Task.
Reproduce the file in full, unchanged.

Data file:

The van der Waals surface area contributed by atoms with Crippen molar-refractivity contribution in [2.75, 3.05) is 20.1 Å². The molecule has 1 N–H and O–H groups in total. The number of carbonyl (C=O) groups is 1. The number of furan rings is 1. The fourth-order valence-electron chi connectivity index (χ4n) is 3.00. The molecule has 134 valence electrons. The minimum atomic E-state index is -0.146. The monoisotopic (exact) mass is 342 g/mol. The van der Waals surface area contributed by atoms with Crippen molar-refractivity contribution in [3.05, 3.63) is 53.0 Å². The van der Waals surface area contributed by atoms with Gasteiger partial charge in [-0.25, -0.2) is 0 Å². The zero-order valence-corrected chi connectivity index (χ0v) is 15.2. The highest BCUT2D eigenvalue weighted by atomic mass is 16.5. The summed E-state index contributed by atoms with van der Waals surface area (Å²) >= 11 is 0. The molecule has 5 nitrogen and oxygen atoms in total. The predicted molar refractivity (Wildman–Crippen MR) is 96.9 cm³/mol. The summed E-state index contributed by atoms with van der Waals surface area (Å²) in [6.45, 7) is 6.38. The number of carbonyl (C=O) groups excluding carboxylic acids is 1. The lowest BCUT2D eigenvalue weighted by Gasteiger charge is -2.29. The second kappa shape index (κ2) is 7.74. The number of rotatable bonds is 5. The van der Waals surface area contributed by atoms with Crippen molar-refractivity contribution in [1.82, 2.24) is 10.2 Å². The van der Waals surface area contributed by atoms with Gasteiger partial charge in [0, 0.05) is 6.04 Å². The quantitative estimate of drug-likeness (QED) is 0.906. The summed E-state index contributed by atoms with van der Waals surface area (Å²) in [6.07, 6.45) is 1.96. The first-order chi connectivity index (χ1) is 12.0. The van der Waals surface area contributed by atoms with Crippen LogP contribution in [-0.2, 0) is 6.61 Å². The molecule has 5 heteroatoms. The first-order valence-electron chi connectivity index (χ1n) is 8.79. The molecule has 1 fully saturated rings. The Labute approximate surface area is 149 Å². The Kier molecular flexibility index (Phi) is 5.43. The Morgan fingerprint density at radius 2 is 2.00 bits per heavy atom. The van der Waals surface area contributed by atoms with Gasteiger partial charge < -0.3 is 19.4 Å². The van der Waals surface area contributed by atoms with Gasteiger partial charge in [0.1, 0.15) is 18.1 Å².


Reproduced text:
The van der Waals surface area contributed by atoms with Crippen molar-refractivity contribution in [2.75, 3.05) is 20.1 Å². The molecule has 1 N–H and O–H groups in total. The number of carbonyl (C=O) groups is 1. The number of furan rings is 1. The fourth-order valence-electron chi connectivity index (χ4n) is 3.00. The molecule has 134 valence electrons. The minimum atomic E-state index is -0.146. The monoisotopic (exact) mass is 342 g/mol. The van der Waals surface area contributed by atoms with Crippen molar-refractivity contribution in [3.05, 3.63) is 53.0 Å². The van der Waals surface area contributed by atoms with Gasteiger partial charge in [-0.25, -0.2) is 0 Å². The zero-order valence-corrected chi connectivity index (χ0v) is 15.2. The highest BCUT2D eigenvalue weighted by atomic mass is 16.5. The summed E-state index contributed by atoms with van der Waals surface area (Å²) >= 11 is 0. The molecule has 5 nitrogen and oxygen atoms in total. The predicted molar refractivity (Wildman–Crippen MR) is 96.9 cm³/mol. The summed E-state index contributed by atoms with van der Waals surface area (Å²) in [6.45, 7) is 6.38. The number of carbonyl (C=O) groups excluding carboxylic acids is 1. The lowest BCUT2D eigenvalue weighted by Gasteiger charge is -2.29. The second kappa shape index (κ2) is 7.74. The number of rotatable bonds is 5. The van der Waals surface area contributed by atoms with Crippen molar-refractivity contribution in [1.82, 2.24) is 10.2 Å². The van der Waals surface area contributed by atoms with Gasteiger partial charge in [0, 0.05) is 6.04 Å². The quantitative estimate of drug-likeness (QED) is 0.906. The summed E-state index contributed by atoms with van der Waals surface area (Å²) in [6.07, 6.45) is 1.96. The first-order chi connectivity index (χ1) is 12.0. The van der Waals surface area contributed by atoms with Crippen LogP contribution in [-0.2, 0) is 6.61 Å². The molecule has 5 heteroatoms. The first-order valence-electron chi connectivity index (χ1n) is 8.79. The molecule has 1 fully saturated rings. The Labute approximate surface area is 149 Å². The Kier molecular flexibility index (Phi) is 5.43. The Morgan fingerprint density at radius 2 is 2.00 bits per heavy atom. The van der Waals surface area contributed by atoms with Gasteiger partial charge < -0.3 is 19.4 Å². The van der Waals surface area contributed by atoms with Gasteiger partial charge in [0.1, 0.15) is 18.1 Å².